Tuesday, September 24, 2019

Putin’s Preferred Methods of Rule No Longer Working as Intended, Shevtsova Says

Paul Goble

            Staunton, September 21 – Every move the Kremlin makes on the political field today shows that ‘the mechanisms of administration which have been in place for two decades have exhausted themselves and that the Kremlin has not been able to put in place a new model of rule,” Liliya Shevtsova says.

            As a result, the Russian commentator says, the Putin regime is “stuck” in an increasingly untenable situation, unable to avoid taking steps designed to save itself but that in fact end, boomerang fashion, undermining the regime and its leader (echo.msk.ru/blog/shevtsova/2505511-echo/).

                Shevtsova points out that the system of elections “with results guaranteed results” no longer legitimizes the system but sparks protests, United Russia no longer functions as an effective party of power but alienates almost everyone, the trappings of democracy are no longer convincing, and a foreign policy intended to unite Russians increasingly is dividing them. 

            In this situation, she says, the power vertical is shaking, and the regime increasingly views repression as the only possible instrument it has to control the situation. But the reverse is the case: Russia’s siloviki “are not able to work selectively and according to the rules because there are no rules.”

            And thus ever more people, including those within the regime, feel that they may be at risk of falling under this rapidly moving wheel.  The authorities are trying to involve some of these people to suggest that there are “red lines” that the regime won’t cross and thus dispel these fears and divide the opposition, but so far, that hasn’t worked, Shevtsova says.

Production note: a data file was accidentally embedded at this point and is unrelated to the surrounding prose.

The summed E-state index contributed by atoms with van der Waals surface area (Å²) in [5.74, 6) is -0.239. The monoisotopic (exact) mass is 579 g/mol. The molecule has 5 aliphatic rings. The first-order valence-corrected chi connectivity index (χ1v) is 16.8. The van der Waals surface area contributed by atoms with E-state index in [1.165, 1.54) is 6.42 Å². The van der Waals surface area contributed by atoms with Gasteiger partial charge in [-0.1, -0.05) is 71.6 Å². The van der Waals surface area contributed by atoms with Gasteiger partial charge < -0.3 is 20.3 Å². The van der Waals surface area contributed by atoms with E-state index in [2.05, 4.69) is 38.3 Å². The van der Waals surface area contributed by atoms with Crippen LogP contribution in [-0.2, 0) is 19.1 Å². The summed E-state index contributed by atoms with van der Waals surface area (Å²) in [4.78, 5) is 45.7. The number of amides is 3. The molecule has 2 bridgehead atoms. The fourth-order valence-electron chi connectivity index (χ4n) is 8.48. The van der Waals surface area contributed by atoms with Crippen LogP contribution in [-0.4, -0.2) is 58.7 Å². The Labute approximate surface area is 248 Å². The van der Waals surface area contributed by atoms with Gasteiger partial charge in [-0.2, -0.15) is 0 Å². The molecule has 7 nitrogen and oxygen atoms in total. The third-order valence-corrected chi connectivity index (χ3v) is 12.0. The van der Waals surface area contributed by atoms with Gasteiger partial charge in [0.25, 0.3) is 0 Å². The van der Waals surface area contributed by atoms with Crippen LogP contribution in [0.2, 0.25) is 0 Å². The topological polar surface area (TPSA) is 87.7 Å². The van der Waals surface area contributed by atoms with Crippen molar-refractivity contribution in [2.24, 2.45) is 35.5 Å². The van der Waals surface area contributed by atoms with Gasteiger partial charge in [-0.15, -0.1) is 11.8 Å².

More Golunov and Ustinov cases are thus likely, especially because “any retreat of the authorities and the freeing of victims from the clutches of ‘justice’ and even more the punishment of enforcement personnel for unjustified ‘severity’ is dangerous for the political regime.” They are loyal largely because up to now they are untouchable.

            “A systemic trap has arisen,” Shevtsova says. On the one hand, more repression risks spreading anger among elites and even more producing “a boomerang effect” among the broader population. And on the other, the authorities can’t stop using force lest it that appear to be a manifestation of weakness.

            “In short,” the commentator concludes, “the system is stuck. And no world experience can show us how to come out of this situation as a world power which has lost its bearings and is losing its ability to govern itself.”

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